Dr. Adder

Dr. Adder / K.W. Jeter

So. Doctor Adder is one of those classic books that nobody seems to have heard of. I know I hadn’t. I’d say that’s because it’s a definite “go for the extremes of content” style book but as it’s sf it doesn’t get the credit that stuff like American psycho does. I myself had only heard of it recently, and a friend who Is a huge fan of 60s-80s sf hadn’t heard of it either.

And despite its completion in 74 and publication in 84 Dr. Adder is still a 60s book.

It’s one of those books that took forever to publish because it was “ahead of its time”, initially because of the explicit content but lit crit types who call it “ahead of its time” now generally refer to how it prefigures what became cyberpunk.

Adder is contrasted with John Mox, televangelist extraordinaire and a sworn enemy of Adder, whose MoFos (moral forces) roam the streets in an attempt to “clean things up” while LA’s denizens entertain themselves by murdering Mox’s minions.

Plot summary

Allen Limmit is ready for bigger things. Approached by a representative by megacorp GPC with an offer he can’t refuse, Limmit heads to LA to sell the contents of a mysterious case to  counterculture icon Dr. Adder,  master of elective surgery.

Dr. Adder specializes in body modification of prostitutes. Using a drug that allows him to see into their unconscious minds, Adder can discover what extreme bodymod will most satisfy both the prostitute and their customer. Usually this involves amputation.

So how is it?

It’s a tough question to answer. Initially, I wasn’t sure whether it was incredibly misogynistic or a satire of misogyny. The truth is it’s somewhere in between. Female characters are generally treated as disposable props, both by the characters and the narrative itself.

It reads like Chuck Pahlaniuk was asked to revise a Philip K. Dick novel. That Philip K. Dick is a character in the novel just emphasizes this point.

Above all things, Dr. Adder is a satire of LA and Orange County. Adder himself operates in the Interface, the area where the Orange County privileged come to amuse themselves with the slum-dwelling inhabitants of LA. So from one perspective, what is going on is that women subject themselves to severe disfigurement in order to please the wealthy Orange County types. The “people torturing themselves in order to fit the image that the wealthy want for their entertainers” thing is almost too obvious. So the disposability of women could be argued as another facet of that critique.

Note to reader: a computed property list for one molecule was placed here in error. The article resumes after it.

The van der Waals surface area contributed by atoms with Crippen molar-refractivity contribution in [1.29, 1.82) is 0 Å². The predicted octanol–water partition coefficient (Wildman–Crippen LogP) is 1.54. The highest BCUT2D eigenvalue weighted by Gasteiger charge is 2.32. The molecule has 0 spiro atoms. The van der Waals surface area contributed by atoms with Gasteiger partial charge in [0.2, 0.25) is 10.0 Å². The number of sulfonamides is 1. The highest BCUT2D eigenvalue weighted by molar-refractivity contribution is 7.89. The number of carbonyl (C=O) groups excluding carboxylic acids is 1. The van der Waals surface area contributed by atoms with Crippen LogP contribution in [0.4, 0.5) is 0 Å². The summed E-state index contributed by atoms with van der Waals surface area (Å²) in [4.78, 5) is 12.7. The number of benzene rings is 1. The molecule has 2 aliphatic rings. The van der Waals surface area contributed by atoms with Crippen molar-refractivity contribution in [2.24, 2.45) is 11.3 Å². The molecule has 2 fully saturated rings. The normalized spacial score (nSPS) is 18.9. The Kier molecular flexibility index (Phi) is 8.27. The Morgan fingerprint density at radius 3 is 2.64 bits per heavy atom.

The thing I find most interesting about Dr. Adder is the things it says about science fiction, literary criticism, and education. Limmit’s collection of science fiction novels gets referenced several times in passing, but an incident at an Orange County high school gets really close to an explicit acknowledgement of what Jeter is going for here.

The world of Dr. Adder is portrayed explicitly as one where the warnings of sf novelists were ignored. Jeter seems to acknowledge fiction as a means of social change, but that the power of fiction can be gutted when it becomes too “safe”. SF works as a force because it is slightly dangerous, outside the mainstream, but in the world of Dr. Adder it has been neutered and society is the worse off for it.

What fascinates me about the way this works is how accurately it mirrors some of my views on the issue and on the problem with institutional learning facilities*.  In Dr. Adder, SF doesn’t fail because the writers change, or because of pressure to be “politically correct”, or because of government censorship. SF fails because it becomes accepted by the establishment. Once sf becomes “required reading” it ceases to be interesting and readers stop engaging with it. Limmit explicitly references Shakespeare as another writer whose work was neutered by mainstream acceptance. This has happened with Opera and what is now called “classical music” as well.  In many ways, this is what happened to most of the late-20th century counterculture movements – they were accepted into the larger culture and subsequently lost their ability to be a force for change.

In this sense the “shocking” content can be seen from another direction: Jeter writes a story featuring a variety of grotesque fetishes as a way of warding off sanitization. The casual misogyny, intense violence, and bizarre sex may narrow the potential audience but it also serves as a means of preventing high school English teachers from being able to assign it as required reading.

It is a truth, universally acknowledged, that the best way to kill a child’s interest in reading is to put them into a literature course. In general, you can’t dissect something that isn’t dead without killing it in the process.  Pennac’s Rights of the reader should be mandatory for would-be literature professors. Yes, I realize the irony. I also abjure consistency.

*All I wanted was a Pepsi! 

Recommendation

This is one I do recommend, but not casually. There’s something of an inherent risk recommending a book that prominently features amputee fetishism.

I recommend it for anyone into transgressive literature in general, fans of Warren Ellis (especially the living stereotype who came up to me and said “you ever read Transmetropolitan? Spider Jerusalem, he’s just like me”), Garth Ennis, Brett Easton Ellis, whatever.

Cyberpunk fans and classic sf fans get a slightly more cautious recommendation depending on what other stuff they’re into.

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